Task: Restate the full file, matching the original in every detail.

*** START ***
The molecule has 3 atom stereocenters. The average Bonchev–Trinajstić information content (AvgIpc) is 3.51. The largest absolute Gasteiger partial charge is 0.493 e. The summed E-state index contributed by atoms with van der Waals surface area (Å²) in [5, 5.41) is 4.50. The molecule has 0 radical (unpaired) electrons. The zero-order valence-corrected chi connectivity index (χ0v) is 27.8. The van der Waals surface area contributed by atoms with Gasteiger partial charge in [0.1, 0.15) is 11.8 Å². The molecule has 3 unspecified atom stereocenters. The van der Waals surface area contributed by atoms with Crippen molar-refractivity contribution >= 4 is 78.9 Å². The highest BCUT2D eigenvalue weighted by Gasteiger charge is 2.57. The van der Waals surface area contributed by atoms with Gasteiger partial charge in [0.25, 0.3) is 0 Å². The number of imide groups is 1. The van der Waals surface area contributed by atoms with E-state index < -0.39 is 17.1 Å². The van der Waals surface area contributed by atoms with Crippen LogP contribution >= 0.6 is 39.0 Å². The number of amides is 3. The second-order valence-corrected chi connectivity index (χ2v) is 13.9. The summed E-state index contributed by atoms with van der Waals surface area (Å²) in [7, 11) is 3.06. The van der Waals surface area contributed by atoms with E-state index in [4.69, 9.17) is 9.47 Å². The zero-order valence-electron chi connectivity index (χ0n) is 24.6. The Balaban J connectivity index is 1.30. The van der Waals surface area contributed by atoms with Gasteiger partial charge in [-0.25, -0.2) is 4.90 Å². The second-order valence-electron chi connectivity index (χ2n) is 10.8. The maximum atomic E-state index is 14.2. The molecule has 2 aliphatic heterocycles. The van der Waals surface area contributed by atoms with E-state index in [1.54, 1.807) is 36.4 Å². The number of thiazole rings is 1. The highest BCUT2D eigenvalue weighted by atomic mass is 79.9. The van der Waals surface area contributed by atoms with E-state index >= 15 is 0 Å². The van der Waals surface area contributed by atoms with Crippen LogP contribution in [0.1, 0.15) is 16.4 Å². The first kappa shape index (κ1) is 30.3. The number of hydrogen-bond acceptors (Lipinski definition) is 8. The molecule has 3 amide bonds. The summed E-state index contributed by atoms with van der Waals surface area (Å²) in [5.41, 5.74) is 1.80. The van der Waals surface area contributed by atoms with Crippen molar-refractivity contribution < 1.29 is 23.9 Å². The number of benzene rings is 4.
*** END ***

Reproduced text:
The molecule has 3 atom stereocenters. The average Bonchev–Trinajstić information content (AvgIpc) is 3.51. The largest absolute Gasteiger partial charge is 0.493 e. The summed E-state index contributed by atoms with van der Waals surface area (Å²) in [5, 5.41) is 4.50. The molecule has 0 radical (unpaired) electrons. The zero-order valence-corrected chi connectivity index (χ0v) is 27.8. The van der Waals surface area contributed by atoms with Gasteiger partial charge in [0.1, 0.15) is 11.8 Å². The molecule has 3 unspecified atom stereocenters. The van der Waals surface area contributed by atoms with Crippen molar-refractivity contribution >= 4 is 78.9 Å². The highest BCUT2D eigenvalue weighted by Gasteiger charge is 2.57. The van der Waals surface area contributed by atoms with Gasteiger partial charge in [0.25, 0.3) is 0 Å². The number of imide groups is 1. The van der Waals surface area contributed by atoms with E-state index < -0.39 is 17.1 Å². The van der Waals surface area contributed by atoms with Crippen LogP contribution >= 0.6 is 39.0 Å². The number of amides is 3. The second-order valence-corrected chi connectivity index (χ2v) is 13.9. The summed E-state index contributed by atoms with van der Waals surface area (Å²) in [7, 11) is 3.06. The van der Waals surface area contributed by atoms with E-state index in [4.69, 9.17) is 9.47 Å². The zero-order valence-electron chi connectivity index (χ0n) is 24.6. The Balaban J connectivity index is 1.30. The van der Waals surface area contributed by atoms with Gasteiger partial charge in [-0.25, -0.2) is 4.90 Å². The second-order valence-electron chi connectivity index (χ2n) is 10.8. The maximum atomic E-state index is 14.2. The molecule has 2 aliphatic heterocycles. The van der Waals surface area contributed by atoms with E-state index in [1.54, 1.807) is 36.4 Å². The number of thiazole rings is 1. The highest BCUT2D eigenvalue weighted by atomic mass is 79.9. The van der Waals surface area contributed by atoms with E-state index >= 15 is 0 Å². The van der Waals surface area contributed by atoms with Crippen LogP contribution in [0.1, 0.15) is 16.4 Å². The first kappa shape index (κ1) is 30.3. The number of hydrogen-bond acceptors (Lipinski definition) is 8. The molecule has 3 amide bonds. The summed E-state index contributed by atoms with van der Waals surface area (Å²) in [5.41, 5.74) is 1.80. The van der Waals surface area contributed by atoms with Crippen molar-refractivity contribution < 1.29 is 23.9 Å². The number of benzene rings is 4.